[0016] As the weaving continues, the remaining portion of hair on the holder 10 is incrementally removed to reestablish the relatively short working length of hairs. This procedure continues until all of the hair is removed from the holder 10 and is woven onto the person's head.

[0017] The prongs 18 are preferably provided with a smooth outer surface and tip so that the hairs attached to the long thin strip of material easily slide over the prongs and easily slide off of the prongs. The contact surfaces of the holder, i.e. the inside surfaces of plates 16 and 17 are preferably also provided with a smooth surface so that the hairs do not unduly catch on the same.

[0018] The holder itself 10, is configured to be able to be placed flat on a working table, or attached to a back side of a seat In either case, the holder should be relative secure against movement. The prior art contains a number of options in this regard. The holder 10 can be screw attached to a working table, or attached thereto by a hook and loop type of attachment. Additionally the slots 24 in the upright backing plate 17 can be used to attach the holder 10, by the use of straps, to the back of the chair of the person whose hair is to be woven. Other prior art means of attaching the hair holding device 10 to either a horizontal or a vertical surface can be readily envisioned and are intended to be included within the breadth and scope of the present invention.

[0019] As stated above, hair to be braided onto a person's existing hair comes in a substantially round bundle of hairs arranged coextensive and parallel to each other and not connected together or to another object. In applying a bundle of hair to be braided, the bundle is removed from its packaging and straightened as necessary. One end of the bundle is placed between the first and second prongs starting from one side end of the holder 10. Then, the bundle is placed around the outside of the second prong 18 and in between the second and third prongs 18. The bundle is then wrapped around the inside of the third prong 18 and out between the third and forth prong 18. In aiding the practicing of the invention, this method of arranging the braiding hair to the holder 10 can be envisioned as forming a serpentine in and between adjacent prongs 18. The placement of the hair bundle in the manner described, continues until the last prong 18 is reached, or the entire length of the hair bundle is applied to the holder 10. If the hair bundle is longer than the holder, an appropriate length of the bundle can be left overhanging one or both side edges of the holder 10. Of course, other in and out arrangements can be used to secure the braided type of hair to the holder 10.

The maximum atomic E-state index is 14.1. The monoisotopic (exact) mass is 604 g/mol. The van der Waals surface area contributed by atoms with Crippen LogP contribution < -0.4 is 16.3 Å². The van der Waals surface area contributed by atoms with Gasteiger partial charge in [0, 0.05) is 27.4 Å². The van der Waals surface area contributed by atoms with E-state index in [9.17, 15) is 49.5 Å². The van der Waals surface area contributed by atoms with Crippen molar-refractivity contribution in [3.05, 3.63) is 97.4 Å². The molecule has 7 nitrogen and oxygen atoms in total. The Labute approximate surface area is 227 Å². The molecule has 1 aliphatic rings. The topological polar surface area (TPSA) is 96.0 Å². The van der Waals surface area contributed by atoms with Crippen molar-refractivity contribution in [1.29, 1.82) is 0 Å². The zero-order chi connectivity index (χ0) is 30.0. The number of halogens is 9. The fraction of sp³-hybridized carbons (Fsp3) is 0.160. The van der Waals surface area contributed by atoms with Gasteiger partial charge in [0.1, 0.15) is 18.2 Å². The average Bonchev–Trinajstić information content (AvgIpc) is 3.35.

[0020] Once the braided hair bundle is applied to the holder and the operator is ready to begin braiding, the operator may then grasp a plurality of individual strands of hair from hair bundle and sequentially pull the selected strands away from the prongs 18 until a full length of a plurality of hairs are free of the hair bundle The serpentine arrangement of the hair bundle maintains the remaining hair bundle in position and untangled on the holder. The operator then braids the first plurality of hairs onto the person's existing hair. Then, the operator selects additional strands of hair, removes them from the bundle still remaining on the holder 10, and braids these selected hairs onto the person's head. This process continues until the braiding is complete and/or all of the hairs in the bundle have been removed and used.

[0021] To further assist an operator while weaving hair onto a person's head, the invention contemplates the use of a thread holder 19 as shown in FIG. 2. Thread holder 19 includes a base member 20 with one or more spindles 21 extending therefrom. Spindles 21 are configured to allow a spool of thread to be placed thereover and to be free to rotate when the operator is using the thread to threadingly weave the hair onto a person's head. A notch 22 on the top end of spindle 21 is provided to secure a loose thread end therewithin. A magnetic plate 23 may be provided on base member 20 to magnetically hold one or more threading needles thereon for the convenience of the operator. Thus, an operator can have ready e access to the needles he or she will use during the hair weaving or braiding procedures. When the operator finishes using a needle, the magnet pad provides a place to lay the needle for future use.

[0022] While the invention has been described, disclosed, illustrated and shown in certain terms or certain embodiments or modifications which it has assumed in practice, the scope of the invention is not intended to be nor should it be deemed to be limited thereby and such other modifications or embodiments as may be suggested by the teachings herein are particularly reserved. For example, the equivalent of the base plate 16 can comprise the prongs themselves by providing them with a bent shape. One bottom portion of the prongs can be attached to the backing plate and extend horizontally therefrom. A second upper portion of the prongs can extend at a 90 degree angle from the bottom portion and in an upward vertical direction. In this manner, the bottom horizontal portion of the prongs would substitute for the base plate 16.